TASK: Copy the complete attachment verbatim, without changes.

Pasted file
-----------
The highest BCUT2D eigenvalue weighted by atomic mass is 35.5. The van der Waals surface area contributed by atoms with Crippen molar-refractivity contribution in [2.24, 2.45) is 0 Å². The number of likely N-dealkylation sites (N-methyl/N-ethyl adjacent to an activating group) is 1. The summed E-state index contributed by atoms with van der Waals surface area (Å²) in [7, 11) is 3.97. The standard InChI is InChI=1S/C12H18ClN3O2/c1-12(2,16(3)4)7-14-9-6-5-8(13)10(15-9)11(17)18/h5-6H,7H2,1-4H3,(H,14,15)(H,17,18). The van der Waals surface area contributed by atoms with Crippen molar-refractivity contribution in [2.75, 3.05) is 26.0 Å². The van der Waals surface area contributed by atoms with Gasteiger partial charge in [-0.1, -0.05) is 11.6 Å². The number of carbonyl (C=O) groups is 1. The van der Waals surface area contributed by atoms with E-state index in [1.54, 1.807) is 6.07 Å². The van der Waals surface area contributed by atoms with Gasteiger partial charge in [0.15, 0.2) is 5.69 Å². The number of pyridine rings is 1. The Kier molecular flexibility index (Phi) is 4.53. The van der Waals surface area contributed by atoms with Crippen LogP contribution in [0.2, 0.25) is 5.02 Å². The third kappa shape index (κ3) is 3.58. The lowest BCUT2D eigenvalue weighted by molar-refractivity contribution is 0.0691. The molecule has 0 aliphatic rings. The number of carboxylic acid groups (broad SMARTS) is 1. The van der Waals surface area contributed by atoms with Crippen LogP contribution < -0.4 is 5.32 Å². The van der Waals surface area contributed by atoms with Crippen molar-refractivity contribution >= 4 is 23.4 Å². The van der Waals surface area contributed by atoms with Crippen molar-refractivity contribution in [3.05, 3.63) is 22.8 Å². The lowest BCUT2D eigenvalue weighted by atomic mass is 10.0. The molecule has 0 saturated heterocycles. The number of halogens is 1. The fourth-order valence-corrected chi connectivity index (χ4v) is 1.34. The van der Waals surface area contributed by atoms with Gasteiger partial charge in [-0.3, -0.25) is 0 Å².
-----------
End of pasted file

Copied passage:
The highest BCUT2D eigenvalue weighted by atomic mass is 35.5. The van der Waals surface area contributed by atoms with Crippen molar-refractivity contribution in [2.24, 2.45) is 0 Å². The number of likely N-dealkylation sites (N-methyl/N-ethyl adjacent to an activating group) is 1. The summed E-state index contributed by atoms with van der Waals surface area (Å²) in [7, 11) is 3.97. The standard InChI is InChI=1S/C12H18ClN3O2/c1-12(2,16(3)4)7-14-9-6-5-8(13)10(15-9)11(17)18/h5-6H,7H2,1-4H3,(H,14,15)(H,17,18). The van der Waals surface area contributed by atoms with Crippen molar-refractivity contribution in [2.75, 3.05) is 26.0 Å². The van der Waals surface area contributed by atoms with Gasteiger partial charge in [-0.1, -0.05) is 11.6 Å². The number of carbonyl (C=O) groups is 1. The van der Waals surface area contributed by atoms with E-state index in [1.54, 1.807) is 6.07 Å². The van der Waals surface area contributed by atoms with Gasteiger partial charge in [0.15, 0.2) is 5.69 Å². The number of pyridine rings is 1. The Kier molecular flexibility index (Phi) is 4.53. The van der Waals surface area contributed by atoms with Crippen LogP contribution in [0.2, 0.25) is 5.02 Å². The third kappa shape index (κ3) is 3.58. The lowest BCUT2D eigenvalue weighted by molar-refractivity contribution is 0.0691. The molecule has 0 aliphatic rings. The number of carboxylic acid groups (broad SMARTS) is 1. The van der Waals surface area contributed by atoms with Crippen LogP contribution < -0.4 is 5.32 Å². The van der Waals surface area contributed by atoms with Crippen molar-refractivity contribution >= 4 is 23.4 Å². The van der Waals surface area contributed by atoms with Crippen molar-refractivity contribution in [3.05, 3.63) is 22.8 Å². The lowest BCUT2D eigenvalue weighted by atomic mass is 10.0. The molecule has 0 saturated heterocycles. The number of halogens is 1. The fourth-order valence-corrected chi connectivity index (χ4v) is 1.34. The van der Waals surface area contributed by atoms with Gasteiger partial charge in [-0.3, -0.25) is 0 Å².